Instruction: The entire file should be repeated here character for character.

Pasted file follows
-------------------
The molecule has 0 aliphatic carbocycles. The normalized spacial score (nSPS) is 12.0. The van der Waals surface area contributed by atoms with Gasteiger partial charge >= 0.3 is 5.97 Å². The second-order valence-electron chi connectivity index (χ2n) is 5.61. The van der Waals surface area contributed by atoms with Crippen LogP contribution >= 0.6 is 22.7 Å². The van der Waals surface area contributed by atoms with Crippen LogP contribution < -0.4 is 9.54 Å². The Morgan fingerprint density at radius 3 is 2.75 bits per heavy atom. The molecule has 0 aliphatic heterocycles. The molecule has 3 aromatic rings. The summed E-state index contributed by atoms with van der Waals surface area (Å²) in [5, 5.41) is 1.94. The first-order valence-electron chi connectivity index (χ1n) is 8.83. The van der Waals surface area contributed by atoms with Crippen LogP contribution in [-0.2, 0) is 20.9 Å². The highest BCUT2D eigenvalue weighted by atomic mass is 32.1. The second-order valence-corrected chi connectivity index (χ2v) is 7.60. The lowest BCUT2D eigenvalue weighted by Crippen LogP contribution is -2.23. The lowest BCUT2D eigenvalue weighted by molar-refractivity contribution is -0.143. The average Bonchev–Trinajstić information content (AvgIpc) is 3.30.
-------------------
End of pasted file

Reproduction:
The molecule has 0 aliphatic carbocycles. The normalized spacial score (nSPS) is 12.0. The van der Waals surface area contributed by atoms with Gasteiger partial charge >= 0.3 is 5.97 Å². The second-order valence-electron chi connectivity index (χ2n) is 5.61. The van der Waals surface area contributed by atoms with Crippen LogP contribution >= 0.6 is 22.7 Å². The van der Waals surface area contributed by atoms with Crippen LogP contribution < -0.4 is 9.54 Å². The Morgan fingerprint density at radius 3 is 2.75 bits per heavy atom. The molecule has 0 aliphatic heterocycles. The molecule has 3 aromatic rings. The summed E-state index contributed by atoms with van der Waals surface area (Å²) in [5, 5.41) is 1.94. The first-order valence-electron chi connectivity index (χ1n) is 8.83. The van der Waals surface area contributed by atoms with Crippen LogP contribution in [-0.2, 0) is 20.9 Å². The highest BCUT2D eigenvalue weighted by atomic mass is 32.1. The second-order valence-corrected chi connectivity index (χ2v) is 7.60. The lowest BCUT2D eigenvalue weighted by Crippen LogP contribution is -2.23. The lowest BCUT2D eigenvalue weighted by molar-refractivity contribution is -0.143. The average Bonchev–Trinajstić information content (AvgIpc) is 3.30.